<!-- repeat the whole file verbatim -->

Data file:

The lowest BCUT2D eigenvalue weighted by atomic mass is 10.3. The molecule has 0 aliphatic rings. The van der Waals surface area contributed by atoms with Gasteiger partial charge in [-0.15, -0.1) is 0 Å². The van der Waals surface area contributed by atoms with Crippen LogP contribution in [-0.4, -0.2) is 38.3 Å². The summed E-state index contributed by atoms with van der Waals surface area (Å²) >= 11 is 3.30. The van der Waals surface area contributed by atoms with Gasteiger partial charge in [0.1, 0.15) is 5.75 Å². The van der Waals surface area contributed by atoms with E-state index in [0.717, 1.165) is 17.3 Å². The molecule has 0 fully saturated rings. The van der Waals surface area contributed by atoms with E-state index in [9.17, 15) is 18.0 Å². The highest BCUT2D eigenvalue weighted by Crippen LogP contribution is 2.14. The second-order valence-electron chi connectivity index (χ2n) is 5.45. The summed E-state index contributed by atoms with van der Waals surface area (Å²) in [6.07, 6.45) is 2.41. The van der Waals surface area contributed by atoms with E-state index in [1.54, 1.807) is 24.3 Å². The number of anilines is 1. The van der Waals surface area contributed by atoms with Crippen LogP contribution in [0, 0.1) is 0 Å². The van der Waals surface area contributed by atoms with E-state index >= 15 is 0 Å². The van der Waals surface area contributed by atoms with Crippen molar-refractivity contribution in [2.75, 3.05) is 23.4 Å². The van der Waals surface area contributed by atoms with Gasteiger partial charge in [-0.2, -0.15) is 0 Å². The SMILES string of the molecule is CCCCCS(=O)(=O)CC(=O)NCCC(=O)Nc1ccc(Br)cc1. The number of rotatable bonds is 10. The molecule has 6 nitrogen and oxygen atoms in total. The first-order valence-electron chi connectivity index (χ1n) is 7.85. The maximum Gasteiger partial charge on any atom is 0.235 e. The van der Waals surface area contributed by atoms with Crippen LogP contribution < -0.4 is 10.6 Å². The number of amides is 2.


The lowest BCUT2D eigenvalue weighted by atomic mass is 10.3. The molecule has 0 aliphatic rings. The van der Waals surface area contributed by atoms with Gasteiger partial charge in [-0.15, -0.1) is 0 Å². The van der Waals surface area contributed by atoms with Crippen LogP contribution in [-0.4, -0.2) is 38.3 Å². The summed E-state index contributed by atoms with van der Waals surface area (Å²) >= 11 is 3.30. The van der Waals surface area contributed by atoms with Gasteiger partial charge in [0.1, 0.15) is 5.75 Å². The van der Waals surface area contributed by atoms with E-state index in [0.717, 1.165) is 17.3 Å². The molecule has 0 fully saturated rings. The van der Waals surface area contributed by atoms with E-state index in [9.17, 15) is 18.0 Å². The highest BCUT2D eigenvalue weighted by Crippen LogP contribution is 2.14. The second-order valence-electron chi connectivity index (χ2n) is 5.45. The summed E-state index contributed by atoms with van der Waals surface area (Å²) in [6.07, 6.45) is 2.41. The van der Waals surface area contributed by atoms with E-state index in [1.54, 1.807) is 24.3 Å². The number of anilines is 1. The van der Waals surface area contributed by atoms with Crippen LogP contribution in [0, 0.1) is 0 Å². The van der Waals surface area contributed by atoms with E-state index >= 15 is 0 Å². The van der Waals surface area contributed by atoms with Crippen molar-refractivity contribution in [2.75, 3.05) is 23.4 Å². The van der Waals surface area contributed by atoms with Gasteiger partial charge in [-0.2, -0.15) is 0 Å². The SMILES string of the molecule is CCCCCS(=O)(=O)CC(=O)NCCC(=O)Nc1ccc(Br)cc1. The number of rotatable bonds is 10. The molecule has 6 nitrogen and oxygen atoms in total. The first-order valence-electron chi connectivity index (χ1n) is 7.85. The maximum Gasteiger partial charge on any atom is 0.235 e. The van der Waals surface area contributed by atoms with Crippen LogP contribution < -0.4 is 10.6 Å². The number of amides is 2.